Unauthorized practice actions

Consent injunction

On application of the Law Society and by consent, the BC Supreme Court has ordered that Art Thornhill, of Vancouver, and his company Art Thornhill & Associates, be permanently enjoined from drawing corporate documents, documents for use in a judicial or extra-judicial proceeding or a proceeding under a statute or documents relating to real or personal estate; from negotiating to settle a claim or demand for damages; from giving legal advice and from offering or representing that they are qualified or entitled to provide any of these services for a fee: June 21, 2004 (entered June 22, 2004).


Editor's note: Information on unauthorized practice undertakings is only published online for two years. As a result, some of this article is no longer available.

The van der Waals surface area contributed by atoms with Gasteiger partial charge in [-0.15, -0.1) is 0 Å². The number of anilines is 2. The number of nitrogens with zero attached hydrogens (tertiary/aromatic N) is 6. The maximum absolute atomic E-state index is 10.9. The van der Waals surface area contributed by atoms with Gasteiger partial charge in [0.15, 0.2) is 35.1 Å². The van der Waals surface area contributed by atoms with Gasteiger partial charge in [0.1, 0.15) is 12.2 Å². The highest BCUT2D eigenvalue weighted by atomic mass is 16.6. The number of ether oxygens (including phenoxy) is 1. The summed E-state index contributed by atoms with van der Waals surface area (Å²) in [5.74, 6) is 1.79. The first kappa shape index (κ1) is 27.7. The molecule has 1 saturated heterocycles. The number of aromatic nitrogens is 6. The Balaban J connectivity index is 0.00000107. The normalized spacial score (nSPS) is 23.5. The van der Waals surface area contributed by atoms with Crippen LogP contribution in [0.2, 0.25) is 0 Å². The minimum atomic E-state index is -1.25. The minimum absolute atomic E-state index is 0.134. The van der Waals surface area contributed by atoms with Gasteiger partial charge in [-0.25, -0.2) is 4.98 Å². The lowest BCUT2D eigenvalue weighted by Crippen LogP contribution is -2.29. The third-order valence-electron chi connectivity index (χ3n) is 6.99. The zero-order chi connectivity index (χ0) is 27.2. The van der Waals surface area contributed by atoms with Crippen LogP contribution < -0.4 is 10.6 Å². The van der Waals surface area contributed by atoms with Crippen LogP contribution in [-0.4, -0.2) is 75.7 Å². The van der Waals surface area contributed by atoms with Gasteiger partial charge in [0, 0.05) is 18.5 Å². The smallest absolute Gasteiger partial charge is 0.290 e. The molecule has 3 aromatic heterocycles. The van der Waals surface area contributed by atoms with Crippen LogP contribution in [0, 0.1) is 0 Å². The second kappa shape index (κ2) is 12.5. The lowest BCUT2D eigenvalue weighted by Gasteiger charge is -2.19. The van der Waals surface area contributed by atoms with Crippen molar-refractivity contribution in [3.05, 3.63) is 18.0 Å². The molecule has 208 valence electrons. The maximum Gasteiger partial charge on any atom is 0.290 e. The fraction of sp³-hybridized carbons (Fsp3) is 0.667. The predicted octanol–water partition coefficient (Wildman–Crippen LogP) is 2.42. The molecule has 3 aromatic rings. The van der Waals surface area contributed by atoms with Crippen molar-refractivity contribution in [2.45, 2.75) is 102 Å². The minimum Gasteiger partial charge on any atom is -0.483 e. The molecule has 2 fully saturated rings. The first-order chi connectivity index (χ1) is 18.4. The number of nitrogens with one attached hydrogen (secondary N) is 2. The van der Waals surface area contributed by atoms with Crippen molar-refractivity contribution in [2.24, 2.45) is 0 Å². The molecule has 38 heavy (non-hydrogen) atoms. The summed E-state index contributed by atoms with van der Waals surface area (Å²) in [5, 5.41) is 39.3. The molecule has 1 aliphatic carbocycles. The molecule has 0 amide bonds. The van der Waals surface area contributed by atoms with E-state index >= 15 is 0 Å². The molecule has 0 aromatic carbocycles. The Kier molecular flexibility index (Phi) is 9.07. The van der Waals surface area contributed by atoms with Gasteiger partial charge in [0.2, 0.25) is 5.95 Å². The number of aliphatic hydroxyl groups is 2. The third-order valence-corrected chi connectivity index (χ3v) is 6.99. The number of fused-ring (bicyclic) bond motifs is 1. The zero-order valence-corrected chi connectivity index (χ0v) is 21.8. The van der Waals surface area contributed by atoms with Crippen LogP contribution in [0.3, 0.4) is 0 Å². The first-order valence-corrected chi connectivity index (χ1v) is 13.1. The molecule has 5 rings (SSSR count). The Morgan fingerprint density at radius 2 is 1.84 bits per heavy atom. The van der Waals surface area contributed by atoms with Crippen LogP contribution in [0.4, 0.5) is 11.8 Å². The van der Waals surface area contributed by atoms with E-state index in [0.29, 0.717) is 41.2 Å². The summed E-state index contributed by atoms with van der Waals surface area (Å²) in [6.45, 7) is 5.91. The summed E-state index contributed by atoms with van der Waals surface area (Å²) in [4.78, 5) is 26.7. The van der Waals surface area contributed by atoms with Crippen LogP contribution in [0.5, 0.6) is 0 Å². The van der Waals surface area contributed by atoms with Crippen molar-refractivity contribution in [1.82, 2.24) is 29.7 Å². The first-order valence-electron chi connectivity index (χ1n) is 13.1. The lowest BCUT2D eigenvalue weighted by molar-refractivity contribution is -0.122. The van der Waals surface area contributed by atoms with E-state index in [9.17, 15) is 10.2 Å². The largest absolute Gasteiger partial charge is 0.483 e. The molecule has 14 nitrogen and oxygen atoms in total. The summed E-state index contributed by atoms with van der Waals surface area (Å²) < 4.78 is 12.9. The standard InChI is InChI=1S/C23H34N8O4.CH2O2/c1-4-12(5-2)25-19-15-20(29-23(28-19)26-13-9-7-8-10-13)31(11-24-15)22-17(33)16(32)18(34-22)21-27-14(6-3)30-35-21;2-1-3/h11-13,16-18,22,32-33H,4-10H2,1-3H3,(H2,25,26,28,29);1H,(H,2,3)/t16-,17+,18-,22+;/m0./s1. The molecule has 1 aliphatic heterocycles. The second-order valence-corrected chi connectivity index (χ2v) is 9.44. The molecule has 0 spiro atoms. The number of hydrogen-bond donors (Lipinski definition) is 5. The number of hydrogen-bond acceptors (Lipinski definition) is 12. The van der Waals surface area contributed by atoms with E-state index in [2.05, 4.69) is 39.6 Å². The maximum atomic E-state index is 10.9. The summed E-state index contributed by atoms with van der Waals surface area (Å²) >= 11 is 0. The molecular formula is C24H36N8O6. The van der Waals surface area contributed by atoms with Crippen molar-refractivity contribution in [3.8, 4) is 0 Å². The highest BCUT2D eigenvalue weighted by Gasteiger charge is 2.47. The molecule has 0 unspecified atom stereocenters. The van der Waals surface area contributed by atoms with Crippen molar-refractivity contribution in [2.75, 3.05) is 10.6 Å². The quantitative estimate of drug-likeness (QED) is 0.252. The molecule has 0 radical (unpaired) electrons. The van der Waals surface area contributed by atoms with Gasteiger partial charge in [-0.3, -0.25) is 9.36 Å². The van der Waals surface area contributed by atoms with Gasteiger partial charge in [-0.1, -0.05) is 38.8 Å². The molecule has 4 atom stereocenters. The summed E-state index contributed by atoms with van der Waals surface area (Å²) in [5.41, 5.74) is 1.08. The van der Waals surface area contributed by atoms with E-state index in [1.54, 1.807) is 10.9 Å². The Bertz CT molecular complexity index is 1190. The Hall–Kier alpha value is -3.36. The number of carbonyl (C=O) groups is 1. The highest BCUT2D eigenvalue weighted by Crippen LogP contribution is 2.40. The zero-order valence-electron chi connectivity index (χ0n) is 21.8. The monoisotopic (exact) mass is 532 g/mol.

Unauthorized practice

Under the Legal Profession Act, the Law Society is responsible for ensuring that unqualified people do not illegally offer legal services or misrepresent themselves as lawyers. This responsibility exists to protect the public from a loss of rights, money or both, which are often at stake in legal matters.

The Society investigates complaints of unauthorized practice and takes the steps necessary to stop it. If the facts bear out a complaint, the Society will explain the restrictions that apply to law practice and will ask the non-lawyer to refrain from the activity. Usually this step is sufficient. When it is not, the Society has statutory authority to seek a court injunction, which may proceed by consent.

The Law Society publicizes undertakings and court actions to ensure the community understands this aspect of the Society’s mandate, and also to gain the assistance of lawyers and members of the public in recognizing new or recurring unauthorized practice.